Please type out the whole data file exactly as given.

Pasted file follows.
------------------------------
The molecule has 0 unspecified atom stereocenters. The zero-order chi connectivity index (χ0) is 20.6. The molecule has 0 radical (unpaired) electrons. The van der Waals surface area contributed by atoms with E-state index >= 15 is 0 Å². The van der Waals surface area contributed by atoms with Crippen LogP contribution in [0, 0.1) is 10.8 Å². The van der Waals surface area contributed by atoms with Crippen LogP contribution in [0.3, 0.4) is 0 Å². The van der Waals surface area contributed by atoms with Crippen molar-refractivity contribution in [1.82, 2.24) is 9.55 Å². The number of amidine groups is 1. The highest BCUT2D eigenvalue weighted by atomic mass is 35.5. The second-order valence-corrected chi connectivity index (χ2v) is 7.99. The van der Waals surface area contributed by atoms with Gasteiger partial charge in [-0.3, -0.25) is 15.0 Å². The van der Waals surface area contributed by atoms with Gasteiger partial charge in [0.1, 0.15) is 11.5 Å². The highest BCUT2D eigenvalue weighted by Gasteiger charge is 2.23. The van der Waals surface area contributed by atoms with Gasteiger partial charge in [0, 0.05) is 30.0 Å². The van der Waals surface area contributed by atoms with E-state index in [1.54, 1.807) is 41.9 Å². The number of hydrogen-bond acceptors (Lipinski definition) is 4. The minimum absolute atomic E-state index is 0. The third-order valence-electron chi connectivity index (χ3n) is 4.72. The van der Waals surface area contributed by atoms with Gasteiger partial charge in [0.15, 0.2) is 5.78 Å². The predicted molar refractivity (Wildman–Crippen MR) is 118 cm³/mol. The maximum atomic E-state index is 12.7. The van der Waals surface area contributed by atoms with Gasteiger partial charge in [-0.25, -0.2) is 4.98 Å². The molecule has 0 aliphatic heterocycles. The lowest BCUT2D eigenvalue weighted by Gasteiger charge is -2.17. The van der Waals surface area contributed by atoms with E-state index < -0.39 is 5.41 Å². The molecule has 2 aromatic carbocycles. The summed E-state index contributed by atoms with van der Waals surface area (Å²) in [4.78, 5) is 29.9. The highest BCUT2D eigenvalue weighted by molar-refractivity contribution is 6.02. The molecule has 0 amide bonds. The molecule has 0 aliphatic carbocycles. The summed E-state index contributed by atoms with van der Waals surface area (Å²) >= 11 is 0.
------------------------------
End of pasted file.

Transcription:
The molecule has 0 unspecified atom stereocenters. The zero-order chi connectivity index (χ0) is 20.6. The molecule has 0 radical (unpaired) electrons. The van der Waals surface area contributed by atoms with E-state index >= 15 is 0 Å². The van der Waals surface area contributed by atoms with Crippen LogP contribution in [0, 0.1) is 10.8 Å². The van der Waals surface area contributed by atoms with Crippen LogP contribution in [0.3, 0.4) is 0 Å². The van der Waals surface area contributed by atoms with Crippen molar-refractivity contribution in [1.82, 2.24) is 9.55 Å². The number of amidine groups is 1. The highest BCUT2D eigenvalue weighted by atomic mass is 35.5. The second-order valence-corrected chi connectivity index (χ2v) is 7.99. The van der Waals surface area contributed by atoms with Gasteiger partial charge in [-0.3, -0.25) is 15.0 Å². The van der Waals surface area contributed by atoms with Gasteiger partial charge in [0.1, 0.15) is 11.5 Å². The highest BCUT2D eigenvalue weighted by Gasteiger charge is 2.23. The van der Waals surface area contributed by atoms with Gasteiger partial charge in [0, 0.05) is 30.0 Å². The van der Waals surface area contributed by atoms with E-state index in [1.54, 1.807) is 41.9 Å². The number of hydrogen-bond acceptors (Lipinski definition) is 4. The minimum absolute atomic E-state index is 0. The third-order valence-electron chi connectivity index (χ3n) is 4.72. The van der Waals surface area contributed by atoms with Gasteiger partial charge in [0.15, 0.2) is 5.78 Å². The predicted molar refractivity (Wildman–Crippen MR) is 118 cm³/mol. The maximum atomic E-state index is 12.7. The van der Waals surface area contributed by atoms with Gasteiger partial charge in [-0.25, -0.2) is 4.98 Å². The molecule has 0 aliphatic heterocycles. The lowest BCUT2D eigenvalue weighted by Gasteiger charge is -2.17. The van der Waals surface area contributed by atoms with E-state index < -0.39 is 5.41 Å². The molecule has 2 aromatic carbocycles. The summed E-state index contributed by atoms with van der Waals surface area (Å²) in [4.78, 5) is 29.9. The highest BCUT2D eigenvalue weighted by molar-refractivity contribution is 6.02. The molecule has 0 amide bonds. The molecule has 0 aliphatic carbocycles. The summed E-state index contributed by atoms with van der Waals surface area (Å²) >= 11 is 0.